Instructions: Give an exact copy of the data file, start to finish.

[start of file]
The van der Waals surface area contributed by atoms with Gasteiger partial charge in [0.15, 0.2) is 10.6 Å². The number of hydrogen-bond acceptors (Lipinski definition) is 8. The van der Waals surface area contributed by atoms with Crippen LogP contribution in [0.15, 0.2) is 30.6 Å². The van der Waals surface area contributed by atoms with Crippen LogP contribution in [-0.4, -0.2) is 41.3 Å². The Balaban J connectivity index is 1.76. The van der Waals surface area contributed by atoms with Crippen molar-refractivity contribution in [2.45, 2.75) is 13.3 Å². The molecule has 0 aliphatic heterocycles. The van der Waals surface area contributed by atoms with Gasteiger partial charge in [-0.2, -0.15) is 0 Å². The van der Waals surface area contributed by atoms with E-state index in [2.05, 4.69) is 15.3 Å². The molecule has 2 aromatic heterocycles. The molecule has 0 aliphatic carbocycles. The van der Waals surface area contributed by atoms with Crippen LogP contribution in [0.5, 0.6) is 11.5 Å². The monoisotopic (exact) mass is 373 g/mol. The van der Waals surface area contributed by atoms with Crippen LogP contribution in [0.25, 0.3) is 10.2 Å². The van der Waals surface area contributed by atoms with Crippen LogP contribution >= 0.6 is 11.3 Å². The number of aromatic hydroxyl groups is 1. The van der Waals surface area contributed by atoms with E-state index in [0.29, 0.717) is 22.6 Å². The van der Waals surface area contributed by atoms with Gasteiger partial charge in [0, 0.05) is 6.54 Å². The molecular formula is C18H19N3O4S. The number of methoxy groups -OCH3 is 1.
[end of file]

The van der Waals surface area contributed by atoms with Gasteiger partial charge in [0.15, 0.2) is 10.6 Å². The number of hydrogen-bond acceptors (Lipinski definition) is 8. The van der Waals surface area contributed by atoms with Crippen LogP contribution in [0.15, 0.2) is 30.6 Å². The van der Waals surface area contributed by atoms with Crippen LogP contribution in [-0.4, -0.2) is 41.3 Å². The Balaban J connectivity index is 1.76. The van der Waals surface area contributed by atoms with Crippen molar-refractivity contribution in [2.45, 2.75) is 13.3 Å². The molecule has 0 aliphatic heterocycles. The van der Waals surface area contributed by atoms with Gasteiger partial charge in [-0.2, -0.15) is 0 Å². The van der Waals surface area contributed by atoms with E-state index in [2.05, 4.69) is 15.3 Å². The molecule has 2 aromatic heterocycles. The molecule has 0 aliphatic carbocycles. The van der Waals surface area contributed by atoms with Crippen LogP contribution in [0.5, 0.6) is 11.5 Å². The monoisotopic (exact) mass is 373 g/mol. The van der Waals surface area contributed by atoms with Crippen LogP contribution in [0.25, 0.3) is 10.2 Å². The van der Waals surface area contributed by atoms with Crippen LogP contribution >= 0.6 is 11.3 Å². The number of aromatic hydroxyl groups is 1. The van der Waals surface area contributed by atoms with E-state index in [0.29, 0.717) is 22.6 Å². The van der Waals surface area contributed by atoms with Gasteiger partial charge in [0, 0.05) is 6.54 Å². The molecular formula is C18H19N3O4S. The number of methoxy groups -OCH3 is 1.